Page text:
Vietnamese Photographers Showcased in 2012 CGAP Photo Contest

Vietnam featured prominently in the 2012 CGAP Photo Contest with four Vietnamese photographers being recognized for their work.

Dinh Manh Tai's work Shine

Dinh Manh Tai received a Special Mention Award for his entry “Shine,” while “Against the Wind” from Vo Anh Kiet and two entries from Ngo Quang Phuc – “To Catch Fish” and “Anchovy Season” – were among the finalists. The East Asia and the Pacific region saw a great deal of entries this year, including 16 percent of all contest entrants as well as 10 of the finalists. China, Indonesia, the Philippines and Vietnam were all represented among the finalists.

The overall winning photo of the 2012 Photo Contest was submitted by Yavuz Sariyildiz of Turkey, whose photo “Smoke of Charcoal” depicts men separating charcoal to scale in order to sell at a local market.

For a full gallery of the winning photos, please visit

The judges also selected 28 other photos from around the world as finalists, which were highlighted for their technical skill, emotional impact or ability to convey the story of financial inclusion. Photographers from over 80 countries made this the most competitive year so far in the Contest, now in its seventh year. Entries were judged on originality, technical excellence, composition, overall impact, and artistic merit. The panel of judges consisted of Anne Farrar, Photo Editor at The Washington Post, Chris Combs, Photo Editor at National Geographic, Suzanne Lemakis, Director of Fine Art at Citigroup, and Susan Sterner, Director of New Media Photojournalism at the Corcoran School of Art and Design.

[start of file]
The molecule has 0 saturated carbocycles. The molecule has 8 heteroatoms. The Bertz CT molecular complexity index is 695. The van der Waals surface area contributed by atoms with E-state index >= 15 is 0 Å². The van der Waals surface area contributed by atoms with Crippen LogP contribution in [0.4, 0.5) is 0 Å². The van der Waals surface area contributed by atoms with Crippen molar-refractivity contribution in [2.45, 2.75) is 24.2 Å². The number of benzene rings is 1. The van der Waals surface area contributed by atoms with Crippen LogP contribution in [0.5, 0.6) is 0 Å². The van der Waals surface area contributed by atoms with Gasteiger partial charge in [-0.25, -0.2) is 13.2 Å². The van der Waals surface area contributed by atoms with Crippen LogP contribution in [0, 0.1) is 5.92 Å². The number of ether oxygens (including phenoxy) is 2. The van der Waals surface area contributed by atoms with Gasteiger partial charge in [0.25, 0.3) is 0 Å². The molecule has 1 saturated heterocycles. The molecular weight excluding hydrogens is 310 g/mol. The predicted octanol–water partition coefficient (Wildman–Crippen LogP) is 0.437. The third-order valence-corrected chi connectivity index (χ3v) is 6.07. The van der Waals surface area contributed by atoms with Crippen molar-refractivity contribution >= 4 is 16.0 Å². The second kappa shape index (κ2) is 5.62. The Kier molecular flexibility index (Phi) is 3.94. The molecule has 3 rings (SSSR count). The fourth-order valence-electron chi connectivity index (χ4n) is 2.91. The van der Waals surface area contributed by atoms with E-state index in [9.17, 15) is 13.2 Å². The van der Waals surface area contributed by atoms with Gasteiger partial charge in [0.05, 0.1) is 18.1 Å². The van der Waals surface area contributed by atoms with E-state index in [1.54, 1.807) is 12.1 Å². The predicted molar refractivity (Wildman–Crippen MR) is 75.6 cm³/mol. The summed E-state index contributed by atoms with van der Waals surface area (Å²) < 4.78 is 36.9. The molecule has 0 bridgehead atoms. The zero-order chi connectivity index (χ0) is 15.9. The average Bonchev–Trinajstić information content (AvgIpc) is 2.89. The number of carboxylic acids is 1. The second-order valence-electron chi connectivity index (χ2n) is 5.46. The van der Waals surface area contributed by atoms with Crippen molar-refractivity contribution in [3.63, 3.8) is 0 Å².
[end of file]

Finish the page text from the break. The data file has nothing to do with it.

The annual CGAP Photo Contest aims to highlight stand-out photography from amateurs and professionals depicting microfinance around the world. The Contest draws thousands of entries from all regions of the world. Over the years, the photo contest has resulted in a remarkable set of images, showcasing the different ways in which poor households use microfinance and how financial inclusion can improve the lives of the poor. This year’s grand prize is a $2,000 gift certificate for photography equipment and accessories.

By Uyen Phuong

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